Thursday, March 28, 2013

Samuel Blaser Quartet, As the Sea

Samuel Blaser is fairly young, a relative newcomer to the jazz scene. Yet his trombone playing has depth, an expressive vocabulary that reflects and makes personal the tradition--from Ory to Mangelsdorff.

This and much more can be experienced on his new CD, As the Sea (Hatology). The music is in four parts. Part one is loosely based on, as I understand it, a tuba obbligato from Wagner's Siegfried; part four makes use of the Indian musico-rhythmic concept of the tihai. Beyond that this is excellent free-wheeling acoustic-electric improvisation with a top-gear band: Blaser, Marc Ducret on electric guitar, Banz Oester on acoustic bass and Gerald Cleaver on drums.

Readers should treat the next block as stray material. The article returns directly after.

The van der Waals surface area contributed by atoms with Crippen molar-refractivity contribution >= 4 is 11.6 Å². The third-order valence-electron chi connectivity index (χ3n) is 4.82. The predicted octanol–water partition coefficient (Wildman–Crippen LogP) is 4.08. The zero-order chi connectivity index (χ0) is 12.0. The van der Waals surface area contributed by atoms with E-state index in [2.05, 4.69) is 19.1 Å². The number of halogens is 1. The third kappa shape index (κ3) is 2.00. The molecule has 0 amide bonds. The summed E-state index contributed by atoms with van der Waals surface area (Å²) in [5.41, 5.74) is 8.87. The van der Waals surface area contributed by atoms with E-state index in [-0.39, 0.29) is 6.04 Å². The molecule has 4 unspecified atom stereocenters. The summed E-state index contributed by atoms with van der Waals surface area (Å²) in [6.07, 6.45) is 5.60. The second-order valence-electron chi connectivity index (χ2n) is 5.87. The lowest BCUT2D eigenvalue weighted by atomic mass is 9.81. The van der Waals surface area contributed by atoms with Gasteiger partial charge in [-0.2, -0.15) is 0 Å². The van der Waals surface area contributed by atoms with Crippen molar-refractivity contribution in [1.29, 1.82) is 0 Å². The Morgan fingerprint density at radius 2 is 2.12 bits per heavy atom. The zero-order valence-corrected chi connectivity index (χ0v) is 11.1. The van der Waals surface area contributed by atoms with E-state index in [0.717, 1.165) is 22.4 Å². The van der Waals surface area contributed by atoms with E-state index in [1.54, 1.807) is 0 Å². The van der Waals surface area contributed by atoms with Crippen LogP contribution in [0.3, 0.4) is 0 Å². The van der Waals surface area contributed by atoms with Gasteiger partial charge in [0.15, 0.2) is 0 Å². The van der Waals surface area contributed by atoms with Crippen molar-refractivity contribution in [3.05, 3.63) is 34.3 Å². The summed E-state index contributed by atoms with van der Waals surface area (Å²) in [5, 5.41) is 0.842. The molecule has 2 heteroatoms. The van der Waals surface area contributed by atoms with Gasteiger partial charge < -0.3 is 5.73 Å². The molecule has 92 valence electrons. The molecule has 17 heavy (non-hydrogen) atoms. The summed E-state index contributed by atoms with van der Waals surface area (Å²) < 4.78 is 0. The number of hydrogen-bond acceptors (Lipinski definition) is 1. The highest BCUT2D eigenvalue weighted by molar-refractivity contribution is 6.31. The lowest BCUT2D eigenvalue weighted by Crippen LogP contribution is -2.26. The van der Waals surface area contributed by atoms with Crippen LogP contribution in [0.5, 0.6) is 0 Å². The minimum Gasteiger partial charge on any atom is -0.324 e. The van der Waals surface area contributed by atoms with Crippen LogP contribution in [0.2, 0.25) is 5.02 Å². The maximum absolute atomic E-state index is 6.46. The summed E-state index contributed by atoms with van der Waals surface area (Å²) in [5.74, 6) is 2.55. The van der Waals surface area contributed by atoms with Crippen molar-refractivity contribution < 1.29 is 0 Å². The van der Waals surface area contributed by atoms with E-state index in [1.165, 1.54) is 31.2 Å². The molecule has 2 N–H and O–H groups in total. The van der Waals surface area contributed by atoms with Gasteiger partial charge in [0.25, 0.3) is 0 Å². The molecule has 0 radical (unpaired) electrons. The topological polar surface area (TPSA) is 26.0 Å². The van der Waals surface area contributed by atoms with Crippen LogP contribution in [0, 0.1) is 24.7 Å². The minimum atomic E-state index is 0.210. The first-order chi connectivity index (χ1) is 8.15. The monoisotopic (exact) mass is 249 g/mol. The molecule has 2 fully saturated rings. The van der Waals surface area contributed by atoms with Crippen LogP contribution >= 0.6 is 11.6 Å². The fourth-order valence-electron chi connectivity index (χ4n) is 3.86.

The four parts hang together as a suite. The performance was recorded live at a jazz club in Belgium and the sort of immediacy you can get in such a situation is a big factor on the date.

There are interesting written parts that smoothly segue into the improvisations. The nature of the whole is a kind of free jazz with some rock heft to it. Everybody sounds great. Gerald Cleaver gives everything a distinctive, well-drummed thrust, Banz Oester is rock solid, Marc Ducret sounds devastatingly on top with a very noteful, soulful, avantly well-connect free attack, as good as ever, and Samuel shows us he's a player that needs to be heard, someone with a future in the music, but already a treat to hear.

This is fine music, electric avantdom with a real kick. Highly recommended.

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